W3C home > Mailing lists > Public > public-owl-wg@w3.org > October 2007

Re: Serialization issues

From: Elisa F. Kendall <ekendall@sandsoft.com>
Date: Fri, 26 Oct 2007 10:09:21 -0700
Message-ID: <47221F41.60203@sandsoft.com>
To: public-owl-wg@w3.org

There are some things that we can do in the metamodel to specify 
ordering - I'll need to investigate what is supported in OCL, as it 
would be better, given that you want it to be optional, to provide 
optional ordering constraints rather than creating mandatory ordering 
requirements on the diagrams themselves.

In the ODM metamodels for RDF and OWL 1.0, we separate the notion of a 
statement occuring in a graph from that same statement occurring in a 
particular document; RDF statements can be ordered within the 
document(s) that they occur in.  This isn't a constraint on the core RDF 
metamodel, but in a separate, optional package where we defined notions 
such as namespaces, URIs, documents, etc.  See section 10.7 in [1] for 
details.  Jeremy and Dave Reynolds helped us tease out the relationship 
between graphs and documents, which may be useful for this discussion.

We should think about whether you want to impose ordering (optionally) 
on all possible concrete syntaxes or only in some cases - say, for 
example, yes if RDF/XML, no if N3.  I'm not advocating either way, but 
the decision to impose ordering, even optionally, if done in the 
abstract syntax, would apply to all potential concrete syntaxes.

FYI, with regard to the imports question, a similar question came up 
when developing ODM, on whether you are importing the ontology or its 
name -- I can argue this both ways, but given that by importing an 
ontology you are committing to all of the facts it contains, aren't you 
really referencing the name and importing the ontology? (That was our 
conclusion at the time.)  I can think of cases where you might want to 
reference "something" in another ontology, but not import it (some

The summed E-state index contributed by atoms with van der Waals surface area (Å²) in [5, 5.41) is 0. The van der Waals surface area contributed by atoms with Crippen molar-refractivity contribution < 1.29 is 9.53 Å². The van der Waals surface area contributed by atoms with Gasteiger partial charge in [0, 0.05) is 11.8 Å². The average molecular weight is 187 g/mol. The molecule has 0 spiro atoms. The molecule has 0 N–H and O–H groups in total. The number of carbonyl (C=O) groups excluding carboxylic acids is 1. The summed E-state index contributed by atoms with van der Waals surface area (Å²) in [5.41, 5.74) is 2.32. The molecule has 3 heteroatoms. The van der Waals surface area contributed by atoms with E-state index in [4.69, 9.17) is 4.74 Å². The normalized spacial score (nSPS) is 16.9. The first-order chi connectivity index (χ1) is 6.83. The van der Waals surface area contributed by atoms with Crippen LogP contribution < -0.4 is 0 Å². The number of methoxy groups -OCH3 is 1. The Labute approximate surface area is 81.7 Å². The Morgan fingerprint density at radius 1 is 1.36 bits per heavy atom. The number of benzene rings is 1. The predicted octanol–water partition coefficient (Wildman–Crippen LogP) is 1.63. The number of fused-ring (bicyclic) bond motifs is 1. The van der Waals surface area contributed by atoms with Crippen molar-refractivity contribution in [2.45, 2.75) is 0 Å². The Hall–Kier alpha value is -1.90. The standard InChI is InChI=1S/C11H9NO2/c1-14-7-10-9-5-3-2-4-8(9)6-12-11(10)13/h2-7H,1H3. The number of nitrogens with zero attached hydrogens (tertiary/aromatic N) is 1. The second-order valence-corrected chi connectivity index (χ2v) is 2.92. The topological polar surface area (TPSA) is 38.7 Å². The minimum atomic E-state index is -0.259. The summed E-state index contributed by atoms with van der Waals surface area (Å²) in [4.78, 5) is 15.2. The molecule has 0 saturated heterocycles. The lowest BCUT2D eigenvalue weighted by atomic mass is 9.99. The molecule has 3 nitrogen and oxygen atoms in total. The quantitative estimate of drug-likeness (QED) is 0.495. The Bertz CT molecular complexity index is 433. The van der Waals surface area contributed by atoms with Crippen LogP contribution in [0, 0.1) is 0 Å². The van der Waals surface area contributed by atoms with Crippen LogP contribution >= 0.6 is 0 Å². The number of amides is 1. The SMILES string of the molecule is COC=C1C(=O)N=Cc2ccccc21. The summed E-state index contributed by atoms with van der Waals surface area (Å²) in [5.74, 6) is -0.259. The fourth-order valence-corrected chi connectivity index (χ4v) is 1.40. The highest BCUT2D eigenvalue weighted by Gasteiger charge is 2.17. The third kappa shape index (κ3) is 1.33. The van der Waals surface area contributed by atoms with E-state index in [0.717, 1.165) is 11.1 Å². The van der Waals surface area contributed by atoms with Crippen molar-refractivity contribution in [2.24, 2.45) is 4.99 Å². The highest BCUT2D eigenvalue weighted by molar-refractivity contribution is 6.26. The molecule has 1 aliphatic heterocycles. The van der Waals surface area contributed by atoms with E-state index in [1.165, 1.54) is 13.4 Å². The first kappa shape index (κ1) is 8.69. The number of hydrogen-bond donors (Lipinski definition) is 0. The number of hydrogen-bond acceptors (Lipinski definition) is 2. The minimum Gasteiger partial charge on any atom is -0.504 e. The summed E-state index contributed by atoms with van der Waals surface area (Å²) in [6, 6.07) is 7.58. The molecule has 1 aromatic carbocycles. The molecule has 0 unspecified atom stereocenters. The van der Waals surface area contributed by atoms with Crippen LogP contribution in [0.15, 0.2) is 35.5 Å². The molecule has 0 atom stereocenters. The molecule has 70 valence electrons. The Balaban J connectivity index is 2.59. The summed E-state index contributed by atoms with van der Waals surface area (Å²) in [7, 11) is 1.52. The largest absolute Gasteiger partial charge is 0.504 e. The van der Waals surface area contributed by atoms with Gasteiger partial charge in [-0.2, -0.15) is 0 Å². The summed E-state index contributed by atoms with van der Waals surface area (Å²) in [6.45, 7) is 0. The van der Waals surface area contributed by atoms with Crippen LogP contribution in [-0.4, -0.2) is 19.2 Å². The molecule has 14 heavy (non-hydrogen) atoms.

mapping ontologies come to mind).  We accomplished this via allowing one 
to reference the relevant URI but not import the ontology in that case 
for ODM.  It would be good if you could provide examples of how this 
should work in both cases.


[1] http://www.omg.org/docs/ptc/06-10-11.pdf

Bijan Parsia wrote:

> On Oct 26, 2007, at 11:01 AM, Peter F. Patel-Schneider wrote:
>> How far do you want to carry this trend?  Should we define a canonical
>> order for the serialization of ontolgoies?
> Yep. Lexicographical would be smart. That's what some serializers do  
> anyway.
>>   This would certainly have
>> some advantages (searching, diffs, source control), but also has some
>> drawbacks (inflexibiliy, gratuitous rejection of ontologies).
> I was thinking of making it optional, or a condition on output not on  
> barring parses. E.g., it would be a canonical serialization.
>> How about having the functional-style syntax be very forgiving of  
>> order,
>> but having a suggested ordering?  Tools should then try to  serialize in
>> the suggested order (perhaps with an option to not do so) but would
>> accept "out-of-order" inputs.
> yeah. that was the basic intention.
>> So for ontologies, the suggested order could be annotations first (in
>> some order), followed by imports, followed by declaration and entity
>> annotation then class then object property then data property then
>> individual axioms (each in some order).  However, the function-style
>> syntax would be something like
>> ontology := 'Ontology' '(' ontologyURI
>>                           { importDeclaration | annotation | axiom }
>>                 ')'
> I'm pretty indifferent to exactly how we spec this. One could always  
> have a tighter grammar and then relax things.
>> By the way, it appears that the UML diagram for ontologies is not  quite
>> right.  Shouldn't the imports of an ontology be ontology names, not
>> ontologies?
> From a specing api point of view, I would think that the former is  
> correct.
> Cheers,
> Bijan.
Received on Friday, 26 October 2007 17:09:47 UTC

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